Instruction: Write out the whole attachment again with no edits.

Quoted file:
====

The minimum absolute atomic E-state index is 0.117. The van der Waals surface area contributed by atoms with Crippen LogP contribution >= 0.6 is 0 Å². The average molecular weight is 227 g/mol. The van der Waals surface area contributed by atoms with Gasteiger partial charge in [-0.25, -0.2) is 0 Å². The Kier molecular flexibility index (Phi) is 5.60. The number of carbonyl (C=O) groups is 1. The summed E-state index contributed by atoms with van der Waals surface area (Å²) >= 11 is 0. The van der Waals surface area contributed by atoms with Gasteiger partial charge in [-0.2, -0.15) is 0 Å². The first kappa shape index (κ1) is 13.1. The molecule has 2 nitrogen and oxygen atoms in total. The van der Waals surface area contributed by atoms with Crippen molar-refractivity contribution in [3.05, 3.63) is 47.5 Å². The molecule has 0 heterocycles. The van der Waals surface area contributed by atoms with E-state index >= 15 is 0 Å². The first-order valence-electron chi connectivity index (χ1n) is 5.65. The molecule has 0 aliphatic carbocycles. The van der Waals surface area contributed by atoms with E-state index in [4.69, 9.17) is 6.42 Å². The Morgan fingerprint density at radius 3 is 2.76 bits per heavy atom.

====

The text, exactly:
The minimum absolute atomic E-state index is 0.117. The van der Waals surface area contributed by atoms with Crippen LogP contribution >= 0.6 is 0 Å². The average molecular weight is 227 g/mol. The van der Waals surface area contributed by atoms with Gasteiger partial charge in [-0.25, -0.2) is 0 Å². The Kier molecular flexibility index (Phi) is 5.60. The number of carbonyl (C=O) groups is 1. The summed E-state index contributed by atoms with van der Waals surface area (Å²) >= 11 is 0. The van der Waals surface area contributed by atoms with Gasteiger partial charge in [-0.2, -0.15) is 0 Å². The first kappa shape index (κ1) is 13.1. The molecule has 2 nitrogen and oxygen atoms in total. The van der Waals surface area contributed by atoms with Crippen molar-refractivity contribution in [3.05, 3.63) is 47.5 Å². The molecule has 0 heterocycles. The van der Waals surface area contributed by atoms with E-state index >= 15 is 0 Å². The first-order valence-electron chi connectivity index (χ1n) is 5.65. The molecule has 0 aliphatic carbocycles. The van der Waals surface area contributed by atoms with E-state index in [4.69, 9.17) is 6.42 Å². The Morgan fingerprint density at radius 3 is 2.76 bits per heavy atom.